re·vise | \ ˈrē-ˌvīz, ri-ˈvīz\
Definition of revise
1: an act of revising : REVISION
2: a printing proof that incorporates changes marked in a previous proof
There are some key differences between this, the revision stage, and the editing stage that follows shortly. In this post we will be going over some of those key differences and giving you some techniques to make great revisions.
After you have a draft it’s time to celebrate, you have finished a book! Not many people ever even get to this point in the process, so congrats you have made it, you are now a writer with a book and everything!
One small problem, it’s likely that your book is bad, like high school students rushing through a late essay assignment the class period before 3rd period English, atrocious. So now it’s time to revise that bad boy into readable work.
If you are someone who can write a perfect first draft you are very rare, and I don’t know why you are still reading my work; cause I don’t have much more to teach or share with you that could improve your work at this point.
If you are like everyone else, the revising stage of the writing process will put you on the path to crafting your first draft into a masterpiece. The revising phase has many defining elements to it. It can and will take you as long to revise and edit your book as it did to write your first draft, which is why it is so important to just get everything out and get on your way with the first draft.
I go over this and many more first draft tips here, The Writing Process: Drafting.
Revising is more focused on the structure of your work whereas editing is more focused on the fine tuning and polishing of everything. The two can seem very similar until you’ve been through them a couple of times, but here’s the low down.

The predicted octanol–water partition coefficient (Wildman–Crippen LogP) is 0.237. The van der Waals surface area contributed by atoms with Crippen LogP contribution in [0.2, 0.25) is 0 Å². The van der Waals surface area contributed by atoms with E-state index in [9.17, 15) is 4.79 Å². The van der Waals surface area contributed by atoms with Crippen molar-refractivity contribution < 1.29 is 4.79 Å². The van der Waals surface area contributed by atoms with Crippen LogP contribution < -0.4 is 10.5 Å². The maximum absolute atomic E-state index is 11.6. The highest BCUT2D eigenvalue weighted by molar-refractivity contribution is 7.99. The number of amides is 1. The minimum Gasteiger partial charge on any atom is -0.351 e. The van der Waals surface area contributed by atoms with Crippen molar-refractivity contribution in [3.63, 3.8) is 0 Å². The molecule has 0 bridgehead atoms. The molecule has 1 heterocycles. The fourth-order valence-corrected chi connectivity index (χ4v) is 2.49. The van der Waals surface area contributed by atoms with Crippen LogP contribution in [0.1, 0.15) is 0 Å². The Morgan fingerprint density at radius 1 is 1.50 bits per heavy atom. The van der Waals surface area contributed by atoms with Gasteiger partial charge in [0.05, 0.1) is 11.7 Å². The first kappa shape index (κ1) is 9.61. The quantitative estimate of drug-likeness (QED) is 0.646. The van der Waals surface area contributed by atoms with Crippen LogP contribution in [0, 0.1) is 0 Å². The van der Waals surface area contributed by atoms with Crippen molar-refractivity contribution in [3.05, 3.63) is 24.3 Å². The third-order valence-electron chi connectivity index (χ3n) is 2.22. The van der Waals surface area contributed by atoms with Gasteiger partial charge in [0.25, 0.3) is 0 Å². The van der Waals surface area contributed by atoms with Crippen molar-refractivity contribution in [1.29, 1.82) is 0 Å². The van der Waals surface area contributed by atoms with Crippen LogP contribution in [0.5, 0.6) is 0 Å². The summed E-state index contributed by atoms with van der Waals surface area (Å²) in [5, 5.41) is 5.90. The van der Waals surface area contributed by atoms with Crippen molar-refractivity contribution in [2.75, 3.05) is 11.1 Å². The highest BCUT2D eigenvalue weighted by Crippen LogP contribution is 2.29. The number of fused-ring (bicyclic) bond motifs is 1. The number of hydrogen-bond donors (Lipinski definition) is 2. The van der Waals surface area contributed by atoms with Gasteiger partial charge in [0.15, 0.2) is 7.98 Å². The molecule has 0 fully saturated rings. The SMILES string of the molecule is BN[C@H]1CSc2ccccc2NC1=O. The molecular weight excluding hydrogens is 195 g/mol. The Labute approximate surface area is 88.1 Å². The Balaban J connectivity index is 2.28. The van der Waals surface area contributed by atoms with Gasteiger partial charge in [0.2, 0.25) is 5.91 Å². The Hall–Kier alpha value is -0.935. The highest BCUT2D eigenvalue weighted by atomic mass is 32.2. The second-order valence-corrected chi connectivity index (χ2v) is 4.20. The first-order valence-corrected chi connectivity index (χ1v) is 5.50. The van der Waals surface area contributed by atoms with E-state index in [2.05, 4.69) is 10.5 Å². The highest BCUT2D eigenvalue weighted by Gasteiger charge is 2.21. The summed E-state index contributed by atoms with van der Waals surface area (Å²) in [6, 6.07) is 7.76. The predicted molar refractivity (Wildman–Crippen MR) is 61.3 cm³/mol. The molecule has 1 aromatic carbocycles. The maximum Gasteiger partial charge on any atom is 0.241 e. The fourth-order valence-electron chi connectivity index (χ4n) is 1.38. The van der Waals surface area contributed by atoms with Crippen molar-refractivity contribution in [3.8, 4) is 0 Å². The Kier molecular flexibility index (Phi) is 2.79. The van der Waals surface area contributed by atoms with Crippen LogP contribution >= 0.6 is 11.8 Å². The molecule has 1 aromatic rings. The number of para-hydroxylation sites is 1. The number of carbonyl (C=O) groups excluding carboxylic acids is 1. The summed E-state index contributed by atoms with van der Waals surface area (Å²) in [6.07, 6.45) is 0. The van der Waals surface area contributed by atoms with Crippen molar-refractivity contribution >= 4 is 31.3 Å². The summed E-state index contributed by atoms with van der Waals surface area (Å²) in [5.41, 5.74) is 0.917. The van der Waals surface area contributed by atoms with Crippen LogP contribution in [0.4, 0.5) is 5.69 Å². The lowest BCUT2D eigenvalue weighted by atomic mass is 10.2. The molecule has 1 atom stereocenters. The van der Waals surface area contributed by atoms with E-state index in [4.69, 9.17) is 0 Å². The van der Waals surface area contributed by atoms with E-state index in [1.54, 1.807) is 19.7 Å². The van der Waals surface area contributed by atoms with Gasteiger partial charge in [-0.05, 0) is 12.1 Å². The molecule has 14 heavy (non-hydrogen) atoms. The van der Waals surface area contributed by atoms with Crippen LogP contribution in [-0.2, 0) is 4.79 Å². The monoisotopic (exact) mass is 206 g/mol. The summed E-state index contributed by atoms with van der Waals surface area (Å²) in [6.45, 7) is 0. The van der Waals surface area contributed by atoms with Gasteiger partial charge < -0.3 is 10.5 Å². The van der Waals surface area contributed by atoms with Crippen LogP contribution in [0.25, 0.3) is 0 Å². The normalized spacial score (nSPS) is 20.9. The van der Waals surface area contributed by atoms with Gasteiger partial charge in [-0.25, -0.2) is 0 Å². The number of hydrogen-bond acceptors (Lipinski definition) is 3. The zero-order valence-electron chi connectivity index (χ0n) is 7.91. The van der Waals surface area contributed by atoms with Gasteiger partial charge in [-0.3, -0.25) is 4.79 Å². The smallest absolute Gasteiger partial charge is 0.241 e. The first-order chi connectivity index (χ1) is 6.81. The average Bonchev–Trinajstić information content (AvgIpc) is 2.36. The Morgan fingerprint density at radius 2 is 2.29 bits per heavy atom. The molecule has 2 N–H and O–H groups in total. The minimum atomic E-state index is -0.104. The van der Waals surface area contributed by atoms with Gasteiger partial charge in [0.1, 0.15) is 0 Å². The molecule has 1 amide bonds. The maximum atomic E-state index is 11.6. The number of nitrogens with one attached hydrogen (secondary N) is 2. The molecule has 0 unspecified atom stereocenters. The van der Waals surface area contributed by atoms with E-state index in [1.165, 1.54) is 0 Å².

Revising is the kind of editing you shouldn’t be doing late game. This is a time to see if you need to rework chapters, take out characters, patch any and all possible plot holes, etc. Those types of things are not what you need to be doing in the next to last step so do them here. As well as add anything that needs to be added to you story in order to make it all it needs to be, take out the lulls or in the very least work them in a way where they lull a lot less.
Over all revising is more focused on the structure of your work, the bones were laid out in the planning and plotting phase, drafting is about making the piece takes shape with the flesh and meat of your story and here in the revising stage we are simply making sure that your perfect creation is not in fact a horrible monstrosity that should be inflicted on no one.
Many writers will go between drafting and revising several times before they get to the final stages of their writing process.
I have had times where several chapters in the early part of a project were slow paced, just because those chapters were my way of getting a feel for the story I needed to tell. However those chapters were necessary for me to write a good story, they are not necessary for my readers to endure. At the time it hurts to cut out several thousands of words from your manuscript, but as a writer I would rather cut those parts in order to craft a strong and enticing beginning.
Revising is not all about cutting out parts and pieces either. This is the time to add in everything that was left out from the drafting stage. If you are like me, I leave lots of notes as I write about facts, or descriptions I want to add later as I am drafting. I do this as a way to not interrupt the rhythm of my writing when I am first putting everything down on that page, or blank screen.
I guess now is the time to also introduce the over writer and under writer as well, I will have a whole separate post on this coming out in the future.
I fall into the category of over writer. My first drafts can be wordy and dance around the point, clouded by language. So I often have to cut more out in the revision stage than I have to add in. This is likely why I am stressing the point here, however I am aware that is not the case for all.
For under writers, you may struggle with keeping up your word count. Here in the revising stage you can go back and pump up all those areas that need a little more content until you are content with the outcome.
Overall the revising part of the process is where you as the writer will decide if changes need to be made in your manuscript to make everything work and flow well together.
How will I know when I have finished revising?
This is a question many writers struggle with. Being aware of the editing process is a good way to know, by asking is this piece ready for editing?
I have another post dedicated to The Writing Process: Editing, you can check it out now. As you will see there are some key differences between the revision stage, and the editing stage that follows.